one cup senryu
july 26, 1998
excerpts (brian heagney) from the book one cup senryu:
what is our goal? to roar into the gentle ports of japanese high culture in our black ships, sequined colossi, doling out whiskey and winchesters, baseball caps and laser pens? certainly not – how venal, how low. it is of course, nothing short of the systematic and blood-boltered overturning of the self-serving capitalist imperium in all its forms and ramifications, globally. and also to have some fun with this senryu thing here.
senryu developed during the late 1700's in boomtown edo as a poetry of social rather than “pastoral” commentary. whereas haiku, which shares the same 5, 7, 5 syllabic configuration, concerns itself largely with the transience of nature and its seasonal convulsions, senryu is a poetry of ironic observation, an exposure of the frailties and contradictions flesh is heir to.
the tradition of poetry tournaments (uta-wase) dates back to about 760 ad in china. the practice had spread to japan by 900 ad, when in some competitions contestants thirsty for rice wine would have to hastily compose a poem before a tiny boat bearing a flask and cup floated past them, or else the next contestant downstream able to do so in time would gain the honour of draining the cup.
part of being a member of the educated aristocracy meant corresponding regularly in verse whenever a letter was called for to convey congratulations, greetings, or sympathy, before paying a visit, a romantic letter of longing to a beloved, or perhaps, if your wooing words were well received, a morning-after note. poetry was an itegral part of daily life for any educated person at the time and through each successive century until our own.
on july 26th 1998, in the great tradition of poetry competitions, people gathered, booze was imbibed and art was made. the less traditional aspects of the event were the use of zooty technology (i.e. a computer) to facilitate the writing, editing and printing of the first 40 copies of the book in one afternoon, as well as the linguistic and cultural diversity of the participants.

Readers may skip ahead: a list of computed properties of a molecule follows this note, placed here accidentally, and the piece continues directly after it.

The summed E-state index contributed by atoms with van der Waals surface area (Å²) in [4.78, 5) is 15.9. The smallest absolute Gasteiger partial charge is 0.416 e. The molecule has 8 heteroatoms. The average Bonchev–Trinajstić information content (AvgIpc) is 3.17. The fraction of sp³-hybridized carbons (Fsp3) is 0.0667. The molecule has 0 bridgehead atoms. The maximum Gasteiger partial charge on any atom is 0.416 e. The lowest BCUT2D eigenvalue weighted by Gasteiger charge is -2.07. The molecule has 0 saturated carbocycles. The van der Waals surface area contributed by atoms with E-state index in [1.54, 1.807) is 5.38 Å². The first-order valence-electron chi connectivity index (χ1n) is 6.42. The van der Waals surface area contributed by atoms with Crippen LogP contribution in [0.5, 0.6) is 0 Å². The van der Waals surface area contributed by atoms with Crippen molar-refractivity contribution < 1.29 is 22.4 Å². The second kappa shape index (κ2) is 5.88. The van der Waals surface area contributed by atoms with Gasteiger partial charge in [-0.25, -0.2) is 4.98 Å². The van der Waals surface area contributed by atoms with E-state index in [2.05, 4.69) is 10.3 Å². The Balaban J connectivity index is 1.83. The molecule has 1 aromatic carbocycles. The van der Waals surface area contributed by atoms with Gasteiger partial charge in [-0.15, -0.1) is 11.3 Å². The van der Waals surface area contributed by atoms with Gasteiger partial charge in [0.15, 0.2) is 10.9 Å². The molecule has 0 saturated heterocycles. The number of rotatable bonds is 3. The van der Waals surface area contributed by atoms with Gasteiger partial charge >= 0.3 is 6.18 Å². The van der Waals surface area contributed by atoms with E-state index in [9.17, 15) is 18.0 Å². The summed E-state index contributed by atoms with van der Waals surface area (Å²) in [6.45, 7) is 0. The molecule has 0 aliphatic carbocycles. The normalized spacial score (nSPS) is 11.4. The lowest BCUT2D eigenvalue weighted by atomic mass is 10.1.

the photos in one cup senryu served as the themes for the poems. poems written in english were instantly translated into japanese and vice versa. participants were free to drink as much and as often as they pleased, although composition time was strictly limited. the poems were selected by rotating panels of three judges. each poem appears in the handwriting of the author.
members of the kineticity collective are driven to create art. the name is derived from "kinetic" and "city" roughly meaning "urban movement." we sniff each other's armpits.
a poem (by jim dunton) on the page pictured above right (erik sanner photo, melinda gamargo feet):
ripe for the sucking
a fetishist's feast awaits
soba and big toes
from my memory:
brian heagney, marie claire kidd and i met; almost immediately we said "let's do something". brian was writing poetry, i was making images; marie claire said we shold start a collective. we wanted to involve people, not do something and hear "oh, art, how nice." ultimately we decided to revive a "lost" way of experiencing art (e.g, poetry competitions) and try something "new" (e.g., print a book for a bunch of people who made it together at the event, with full color photos and multiple copies of identically-handwritten verse, something which presumably would have been impossible in preceding centuries, and exceedingly difficult in the twentieth prior to scanners, home computers, etc.). jimmy liversidge (computer-designer-type) then joined us in putting together "one cup senryu."
about 20-25 people gathered at al's crazy cactus in ichikawa on a sunday afternoon (if i find their names, i will post them). a photo would be circulated; participants were then given a time limit in which to compose a poem. our "plans" for a rotating panel of judges were quickly deemed unfeasible and alka saved us by managing to pick an all-inclusive range of work while honoring the stronger verses from each round. volunteer translators (yoko hata and minako nakashima) helped us share our poems with each other.
perhaps one copy of the book was completed by the end of the event, due to machine and human confusion, but within weeks everybody (hopefully) ended up with a copy, thanks to marie claire's and brian's efforts.
i believe everyone involved remembers the event which was ultimately the only project the kineticity collective (brian, marie claire, jimmy, and erik) brought to fruition. brian and i have collaborated on other projects since, and hopefully we will do more together.
in closing, you are invited to see the fold-out invitation (designed by jimmy in the shape of a vending-machine sake jar label):